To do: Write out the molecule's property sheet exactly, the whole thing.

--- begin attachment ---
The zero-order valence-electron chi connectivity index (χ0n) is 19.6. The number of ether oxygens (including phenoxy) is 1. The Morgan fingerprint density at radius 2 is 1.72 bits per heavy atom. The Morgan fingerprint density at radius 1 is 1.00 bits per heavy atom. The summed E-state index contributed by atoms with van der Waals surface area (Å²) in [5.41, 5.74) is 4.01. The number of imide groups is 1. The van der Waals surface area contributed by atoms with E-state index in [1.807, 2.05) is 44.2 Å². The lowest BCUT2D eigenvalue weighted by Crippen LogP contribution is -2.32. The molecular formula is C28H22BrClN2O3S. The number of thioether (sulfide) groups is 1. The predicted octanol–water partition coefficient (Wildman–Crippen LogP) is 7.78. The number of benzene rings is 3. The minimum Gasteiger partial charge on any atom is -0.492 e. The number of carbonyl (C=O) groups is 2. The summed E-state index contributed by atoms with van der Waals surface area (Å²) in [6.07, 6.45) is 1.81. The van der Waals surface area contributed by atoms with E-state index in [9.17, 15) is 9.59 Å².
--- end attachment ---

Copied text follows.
The zero-order valence-electron chi connectivity index (χ0n) is 19.6. The number of ether oxygens (including phenoxy) is 1. The Morgan fingerprint density at radius 2 is 1.72 bits per heavy atom. The Morgan fingerprint density at radius 1 is 1.00 bits per heavy atom. The summed E-state index contributed by atoms with van der Waals surface area (Å²) in [5.41, 5.74) is 4.01. The number of imide groups is 1. The van der Waals surface area contributed by atoms with E-state index in [1.807, 2.05) is 44.2 Å². The lowest BCUT2D eigenvalue weighted by Crippen LogP contribution is -2.32. The molecular formula is C28H22BrClN2O3S. The number of thioether (sulfide) groups is 1. The predicted octanol–water partition coefficient (Wildman–Crippen LogP) is 7.78. The number of benzene rings is 3. The minimum Gasteiger partial charge on any atom is -0.492 e. The number of carbonyl (C=O) groups is 2. The summed E-state index contributed by atoms with van der Waals surface area (Å²) in [6.07, 6.45) is 1.81. The van der Waals surface area contributed by atoms with E-state index in [9.17, 15) is 9.59 Å².